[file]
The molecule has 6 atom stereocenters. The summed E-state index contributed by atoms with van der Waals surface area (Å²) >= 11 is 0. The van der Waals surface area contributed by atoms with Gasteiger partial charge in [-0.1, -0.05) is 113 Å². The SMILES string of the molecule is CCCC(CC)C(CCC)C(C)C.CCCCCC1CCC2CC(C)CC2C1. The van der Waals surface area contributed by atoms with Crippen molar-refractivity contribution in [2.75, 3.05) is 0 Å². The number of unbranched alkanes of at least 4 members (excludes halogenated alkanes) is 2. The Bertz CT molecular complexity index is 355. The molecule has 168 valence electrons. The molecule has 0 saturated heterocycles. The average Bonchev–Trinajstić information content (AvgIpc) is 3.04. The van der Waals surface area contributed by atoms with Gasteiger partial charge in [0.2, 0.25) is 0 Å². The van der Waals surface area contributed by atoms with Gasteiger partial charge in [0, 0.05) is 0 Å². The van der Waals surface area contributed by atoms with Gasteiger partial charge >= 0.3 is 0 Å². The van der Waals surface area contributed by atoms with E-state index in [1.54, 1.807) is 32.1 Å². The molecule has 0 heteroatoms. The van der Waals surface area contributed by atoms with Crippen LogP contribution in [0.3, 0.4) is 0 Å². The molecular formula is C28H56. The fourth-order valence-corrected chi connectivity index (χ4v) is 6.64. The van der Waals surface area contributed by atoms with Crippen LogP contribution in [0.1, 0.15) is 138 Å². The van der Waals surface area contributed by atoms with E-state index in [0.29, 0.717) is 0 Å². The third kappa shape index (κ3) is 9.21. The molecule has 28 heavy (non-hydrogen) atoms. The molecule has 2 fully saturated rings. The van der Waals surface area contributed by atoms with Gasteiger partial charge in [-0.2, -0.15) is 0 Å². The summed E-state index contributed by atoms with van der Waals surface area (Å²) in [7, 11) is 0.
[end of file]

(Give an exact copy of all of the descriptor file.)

The molecule has 6 atom stereocenters. The summed E-state index contributed by atoms with van der Waals surface area (Å²) >= 11 is 0. The van der Waals surface area contributed by atoms with Gasteiger partial charge in [-0.1, -0.05) is 113 Å². The SMILES string of the molecule is CCCC(CC)C(CCC)C(C)C.CCCCCC1CCC2CC(C)CC2C1. The van der Waals surface area contributed by atoms with Crippen molar-refractivity contribution in [2.75, 3.05) is 0 Å². The number of unbranched alkanes of at least 4 members (excludes halogenated alkanes) is 2. The Bertz CT molecular complexity index is 355. The molecule has 168 valence electrons. The molecule has 0 saturated heterocycles. The average Bonchev–Trinajstić information content (AvgIpc) is 3.04. The van der Waals surface area contributed by atoms with Gasteiger partial charge in [0.2, 0.25) is 0 Å². The van der Waals surface area contributed by atoms with Gasteiger partial charge in [0, 0.05) is 0 Å². The van der Waals surface area contributed by atoms with Gasteiger partial charge >= 0.3 is 0 Å². The van der Waals surface area contributed by atoms with E-state index in [1.54, 1.807) is 32.1 Å². The molecule has 0 heteroatoms. The van der Waals surface area contributed by atoms with Crippen LogP contribution in [0.3, 0.4) is 0 Å². The molecular formula is C28H56. The fourth-order valence-corrected chi connectivity index (χ4v) is 6.64. The van der Waals surface area contributed by atoms with Crippen LogP contribution in [0.1, 0.15) is 138 Å². The van der Waals surface area contributed by atoms with E-state index in [0.29, 0.717) is 0 Å². The third kappa shape index (κ3) is 9.21. The molecule has 28 heavy (non-hydrogen) atoms. The molecule has 2 fully saturated rings. The van der Waals surface area contributed by atoms with Gasteiger partial charge in [-0.2, -0.15) is 0 Å². The summed E-state index contributed by atoms with van der Waals surface area (Å²) in [7, 11) is 0.